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Sneak Preview: An Early Look At What’s New At The Still Museum

The Clyfford Still Museum opens officially on Friday at 10 a.m., although the grand opening party takes places Wednesday night — and it’s sold out.

1952_PH-4.jpgI’m sure many people will visit at first. But it’s an open question whether Still’s art has the staying power, whether there’s enough interest in his works, enough variety in his works, to keep people coming. Last week’s auction, with four paintings selling for $114.1 million, brought much wanted attention, raising his public presence, but people will soon forget those prices. 

Yet Still may surprise people. Last spring, months before I wrote a Cultural Conversation with the museum’s director, Dean Sobel, for the Wall Street Journal (published last month), I visited the suburban Washington storehouse where Clyfford Still’s paintings had been stored.

Paintings were everywhere – rolled up on shelves; hanging loose, unframed; stretched an lined up against walls; on the floor; in stacks on racks; and so on. And there’s more variety than I’d expected, based on what I had seen before. Here are two that I particularly liked.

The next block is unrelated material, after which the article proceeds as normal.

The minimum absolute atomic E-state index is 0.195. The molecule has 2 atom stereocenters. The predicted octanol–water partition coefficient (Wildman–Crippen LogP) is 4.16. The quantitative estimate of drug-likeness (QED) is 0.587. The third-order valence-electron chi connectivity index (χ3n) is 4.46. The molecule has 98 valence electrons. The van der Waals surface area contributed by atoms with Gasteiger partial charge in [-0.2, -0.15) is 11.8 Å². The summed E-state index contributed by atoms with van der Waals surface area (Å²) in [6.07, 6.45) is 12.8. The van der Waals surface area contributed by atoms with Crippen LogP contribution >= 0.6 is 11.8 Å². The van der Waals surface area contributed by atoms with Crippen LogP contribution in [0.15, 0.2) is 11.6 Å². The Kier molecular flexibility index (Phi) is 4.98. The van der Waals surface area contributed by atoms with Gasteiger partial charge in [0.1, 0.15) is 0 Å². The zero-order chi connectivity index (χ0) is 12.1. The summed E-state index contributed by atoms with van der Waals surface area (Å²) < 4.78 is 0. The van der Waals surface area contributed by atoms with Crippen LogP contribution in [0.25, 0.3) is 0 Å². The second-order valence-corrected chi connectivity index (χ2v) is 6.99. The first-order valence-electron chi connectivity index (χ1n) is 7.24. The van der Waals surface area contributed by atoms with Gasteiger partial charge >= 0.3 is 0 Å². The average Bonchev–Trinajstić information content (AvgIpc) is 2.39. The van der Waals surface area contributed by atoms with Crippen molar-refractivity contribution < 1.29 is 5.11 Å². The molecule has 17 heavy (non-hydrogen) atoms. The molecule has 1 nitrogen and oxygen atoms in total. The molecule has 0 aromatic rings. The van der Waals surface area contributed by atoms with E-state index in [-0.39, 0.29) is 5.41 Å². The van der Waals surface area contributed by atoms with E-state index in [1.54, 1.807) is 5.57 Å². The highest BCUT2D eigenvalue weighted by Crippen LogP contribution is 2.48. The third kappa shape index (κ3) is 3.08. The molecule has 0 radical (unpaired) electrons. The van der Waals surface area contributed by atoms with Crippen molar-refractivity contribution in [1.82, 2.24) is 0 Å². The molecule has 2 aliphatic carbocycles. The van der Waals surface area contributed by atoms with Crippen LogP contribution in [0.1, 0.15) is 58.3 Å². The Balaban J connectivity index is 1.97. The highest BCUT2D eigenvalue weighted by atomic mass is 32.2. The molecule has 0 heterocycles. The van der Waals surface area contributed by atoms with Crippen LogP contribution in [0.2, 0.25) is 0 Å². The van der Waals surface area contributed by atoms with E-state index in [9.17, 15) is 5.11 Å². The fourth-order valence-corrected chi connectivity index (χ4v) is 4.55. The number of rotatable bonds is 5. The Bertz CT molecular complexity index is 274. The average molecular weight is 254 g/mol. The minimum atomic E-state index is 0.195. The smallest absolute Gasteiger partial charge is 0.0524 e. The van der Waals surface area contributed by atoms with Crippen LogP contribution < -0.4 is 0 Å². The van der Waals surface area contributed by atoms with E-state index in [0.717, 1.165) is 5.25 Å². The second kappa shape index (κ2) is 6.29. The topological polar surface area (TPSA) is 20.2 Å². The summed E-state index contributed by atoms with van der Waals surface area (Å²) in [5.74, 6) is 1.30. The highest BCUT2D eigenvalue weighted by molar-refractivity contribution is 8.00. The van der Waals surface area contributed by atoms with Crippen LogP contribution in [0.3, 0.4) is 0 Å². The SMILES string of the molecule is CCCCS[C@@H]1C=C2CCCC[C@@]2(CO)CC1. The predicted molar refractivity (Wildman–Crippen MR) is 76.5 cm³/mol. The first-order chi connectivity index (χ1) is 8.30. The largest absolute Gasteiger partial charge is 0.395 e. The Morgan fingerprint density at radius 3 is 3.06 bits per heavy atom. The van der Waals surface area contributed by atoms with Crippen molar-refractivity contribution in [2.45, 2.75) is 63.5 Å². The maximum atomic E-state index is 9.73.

Above is PH-4, from 1952. It has never been shown. It’s luminous.

Sobel also told me how he and adjunct curator David Anfam, kept thinking, as they went through all of Still’s paintings — some 825 of them — that there had to be a big blue painting. The Hirshhorn Museum owns one, but after going through all the slides of art they;d been given, they were asking “where’s his great blue painting?”

When Sobel called Still’s daughters, he learned that there had been about 10 paintings that had been too big to photograph — among them was a great blue one, labeled 1951 B, and it’s more than 14 feet wide. It was one of the first paintings he made in New York City, and it was shown only once, at the inaugural exhibition of the Institute of Contemporary Art in Philadelphia, in 1963. I watched the art handlers unroll it for me to see when I was at the warehouse, and I will be eager to see it stretched and in person. This isn’t the best photo of it, but here’s a sneak preview:

1951 B.jpg

Photo Credits: (C) Courtesy of the Clyfford Still Museum  



  1. The gigantic painting featured in recent NYTimes served as a reminder about how delusional an artist can be about their own work. The two you show are much more interesting. N. Sasowsky

  2. I have to say that I agree with you about the painting chosen by the NYT — not one of his best, imho.

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